The question of why Singapore has many unhappy people has been raised time and time again. In particular, plenty of young Singaporeans seem to consider themselves either mentally struggling (according to a 2022 TODAY Youth Survey).
In this post, we’ll take a closer look at the crucial challenges faced by Singaporean youth, from academic pressure and soaring costs to demands from personal relationships. We’ll also discuss what can be done to address them.
Pressure to Achieve Academic Excellence
Unsurprisingly, one of the significant challenges facing the youth in Singapore is the pressure to excel academically. There’s often a heavy emphasis on grades and academic achievements, too.
Singapore also has a limited number of spaces available in local universities compared to the number of students graduating from secondary schools.
— From m.amrulkhair
This competitive university admission process adds to the pressure as students strive to secure a place in their desired courses. In turn, this pressure can lead to stress, anxiety, and a lack of work-life balance among students.
So how can the youth and their guardians/mentors address this crisis?
Students must communicate their challenges to trusted individuals, seek support, and develop effective study strategies and time management skills.
As for support persons and groups, it’s good to note that each student’s situation is unique. That’s why it’s important to find the support system and resources that best fit their needs.
Rising Cost of Housing
Another challenge faced by Singaporean youth is that adequate housing is becoming harder to afford. Singapore is notorious for having a high cost of living, with housing prices steadily increasing as the years go by.
Additionally, Singapore has limited land resources, resulting in high property prices and rental rates. Many young people aspire to own or rent their own homes, but the steep costs make it challenging to achieve this goal.
— From jacquikyl
But there’s a glimmer of hope. The Singaporean government has implemented various measures to address the cost of living concerns and provide financial assistance to low-income individuals and families.
Nonetheless, the cost of living remains a significant concern for many Singaporean youth as they plan for their futures.
Youth can explore the option of coliving spaces and sharing a rental flat with roommates or friends to split the cost.
Bullying and Peer Pressure
In 2015, Singapore youth experienced the third-highest bullying rate in the entire world, according to a study by the Organisation for Economic Cooperation and Development (OECD). And it’s not just in the realms of physical or verbal bullying but online, as well.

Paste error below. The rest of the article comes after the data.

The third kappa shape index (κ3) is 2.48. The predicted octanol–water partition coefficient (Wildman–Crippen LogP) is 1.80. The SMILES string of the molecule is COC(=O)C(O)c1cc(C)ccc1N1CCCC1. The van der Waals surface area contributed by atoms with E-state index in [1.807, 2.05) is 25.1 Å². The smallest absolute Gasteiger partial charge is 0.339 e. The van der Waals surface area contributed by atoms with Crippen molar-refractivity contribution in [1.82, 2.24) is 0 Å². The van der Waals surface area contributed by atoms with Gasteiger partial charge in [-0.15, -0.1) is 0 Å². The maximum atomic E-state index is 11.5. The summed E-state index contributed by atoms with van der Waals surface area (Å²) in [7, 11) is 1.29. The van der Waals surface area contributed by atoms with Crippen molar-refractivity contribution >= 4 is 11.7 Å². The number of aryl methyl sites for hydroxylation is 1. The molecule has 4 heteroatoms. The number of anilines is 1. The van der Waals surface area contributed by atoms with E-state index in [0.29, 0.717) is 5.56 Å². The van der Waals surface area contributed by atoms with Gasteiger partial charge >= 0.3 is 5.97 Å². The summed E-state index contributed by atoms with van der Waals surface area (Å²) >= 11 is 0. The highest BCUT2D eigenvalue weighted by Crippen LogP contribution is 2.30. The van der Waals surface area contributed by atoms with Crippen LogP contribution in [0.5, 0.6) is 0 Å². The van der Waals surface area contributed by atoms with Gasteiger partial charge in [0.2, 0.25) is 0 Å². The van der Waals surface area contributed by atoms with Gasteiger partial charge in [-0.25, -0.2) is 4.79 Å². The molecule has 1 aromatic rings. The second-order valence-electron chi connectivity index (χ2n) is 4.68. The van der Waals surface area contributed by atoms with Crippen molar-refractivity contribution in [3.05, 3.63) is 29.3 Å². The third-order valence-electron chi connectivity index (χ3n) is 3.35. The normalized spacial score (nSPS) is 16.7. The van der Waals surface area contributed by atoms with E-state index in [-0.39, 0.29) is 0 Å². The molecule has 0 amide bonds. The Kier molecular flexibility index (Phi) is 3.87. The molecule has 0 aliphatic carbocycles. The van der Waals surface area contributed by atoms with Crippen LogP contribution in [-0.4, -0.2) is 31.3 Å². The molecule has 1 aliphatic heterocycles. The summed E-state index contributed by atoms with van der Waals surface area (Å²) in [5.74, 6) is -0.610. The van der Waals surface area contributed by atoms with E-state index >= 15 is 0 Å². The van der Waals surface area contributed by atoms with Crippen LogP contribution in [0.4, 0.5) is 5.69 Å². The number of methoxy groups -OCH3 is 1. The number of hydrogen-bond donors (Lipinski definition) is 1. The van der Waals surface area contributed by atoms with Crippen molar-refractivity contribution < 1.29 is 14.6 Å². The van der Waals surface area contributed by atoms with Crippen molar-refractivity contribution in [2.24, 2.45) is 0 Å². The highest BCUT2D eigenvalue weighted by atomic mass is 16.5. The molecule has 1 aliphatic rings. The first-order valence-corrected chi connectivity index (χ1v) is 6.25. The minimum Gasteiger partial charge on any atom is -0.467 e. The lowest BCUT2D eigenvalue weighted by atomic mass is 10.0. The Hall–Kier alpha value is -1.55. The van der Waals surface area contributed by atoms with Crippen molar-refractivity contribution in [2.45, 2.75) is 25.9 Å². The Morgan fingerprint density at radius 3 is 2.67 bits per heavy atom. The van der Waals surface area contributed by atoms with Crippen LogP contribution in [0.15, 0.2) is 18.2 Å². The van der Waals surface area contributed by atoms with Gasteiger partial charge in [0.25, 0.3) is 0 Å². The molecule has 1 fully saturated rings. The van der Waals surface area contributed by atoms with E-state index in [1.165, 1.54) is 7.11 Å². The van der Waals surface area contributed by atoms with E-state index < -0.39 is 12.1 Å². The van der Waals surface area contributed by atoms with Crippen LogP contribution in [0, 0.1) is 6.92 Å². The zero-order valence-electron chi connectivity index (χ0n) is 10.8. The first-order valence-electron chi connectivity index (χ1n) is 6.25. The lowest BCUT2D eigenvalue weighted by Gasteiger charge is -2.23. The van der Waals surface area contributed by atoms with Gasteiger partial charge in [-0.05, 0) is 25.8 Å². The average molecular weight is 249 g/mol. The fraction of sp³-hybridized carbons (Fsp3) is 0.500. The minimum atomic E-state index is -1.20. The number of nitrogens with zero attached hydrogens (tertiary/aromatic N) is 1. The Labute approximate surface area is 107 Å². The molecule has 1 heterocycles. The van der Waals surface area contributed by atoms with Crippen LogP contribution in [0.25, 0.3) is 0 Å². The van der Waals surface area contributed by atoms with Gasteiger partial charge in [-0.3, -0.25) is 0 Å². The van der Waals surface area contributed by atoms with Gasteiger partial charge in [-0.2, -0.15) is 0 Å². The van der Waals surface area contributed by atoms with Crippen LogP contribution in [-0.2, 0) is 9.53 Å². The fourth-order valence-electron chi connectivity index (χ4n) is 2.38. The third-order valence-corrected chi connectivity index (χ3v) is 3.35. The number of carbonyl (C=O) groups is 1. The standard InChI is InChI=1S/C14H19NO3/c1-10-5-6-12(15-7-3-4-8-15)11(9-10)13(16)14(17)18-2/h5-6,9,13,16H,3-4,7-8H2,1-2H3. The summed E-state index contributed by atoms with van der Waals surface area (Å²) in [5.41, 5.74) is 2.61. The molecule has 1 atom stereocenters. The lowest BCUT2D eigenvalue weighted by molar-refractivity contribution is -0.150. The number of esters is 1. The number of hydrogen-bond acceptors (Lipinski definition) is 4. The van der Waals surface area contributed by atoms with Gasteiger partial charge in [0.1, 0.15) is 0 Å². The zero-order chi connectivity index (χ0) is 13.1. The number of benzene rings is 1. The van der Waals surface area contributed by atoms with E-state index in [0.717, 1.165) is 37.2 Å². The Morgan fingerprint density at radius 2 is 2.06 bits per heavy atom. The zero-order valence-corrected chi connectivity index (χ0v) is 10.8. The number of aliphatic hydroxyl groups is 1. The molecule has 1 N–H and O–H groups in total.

Cyberbullying uses digital platforms like social media, messaging apps, or online forums to harass, intimidate, or spread harmful content about someone.
And in our guide to social media statistics in Singapore, it’s found that 3 in 4 teens have experienced cyberbullying at some point.
— From nycsg
Another form of bullying involves social exclusion which deliberately isolates an individual from social groups, spreading rumours, or manipulating social relationships to undermine a person’s social standing or friendships.
The experiences of bullying can vary greatly among individuals, and there may be additional forms that I haven’t mentioned here.
Fortunately, the Singaporean government, educational institutions, and various organisations have taken steps to address bullying and promote anti-bullying initiatives, creating safe and inclusive environments for youth.
The Samaritans of Singapore (0966-351-4518) and the Tinkle Friend (1800 2744 788) helplines can offer support and guidance for individuals facing cyberbullying.
An alarming 2014 report from the Samaritans of Singapore revealed that family relationship issues were the primary problems brought forth by suicidal Singaporean youth. And the issues vary from one family to another, too.
Singapore has experienced significant societal and cultural changes over the years, leading to a generation gap between parents and youth. Differences in values, beliefs, and perspectives can create misunderstandings and conflicts within the family.
Also, many parents in Singapore have demanding work schedules. This can result in limited quality time and reduced emotional connection between the youth and their parents.
Additionally, Singapore has seen a shift in family structures, including an increase in single-parent households, divorced or separated parents, or families with dual working parents.
— From yylee_familylaw
Addressing family issues requires open and effective communication, empathy, and understanding between family members.
Families must also create a supportive and nurturing environment where youth feel safe to express themselves, seek help when needed, and develop healthy relationships with their parents and siblings.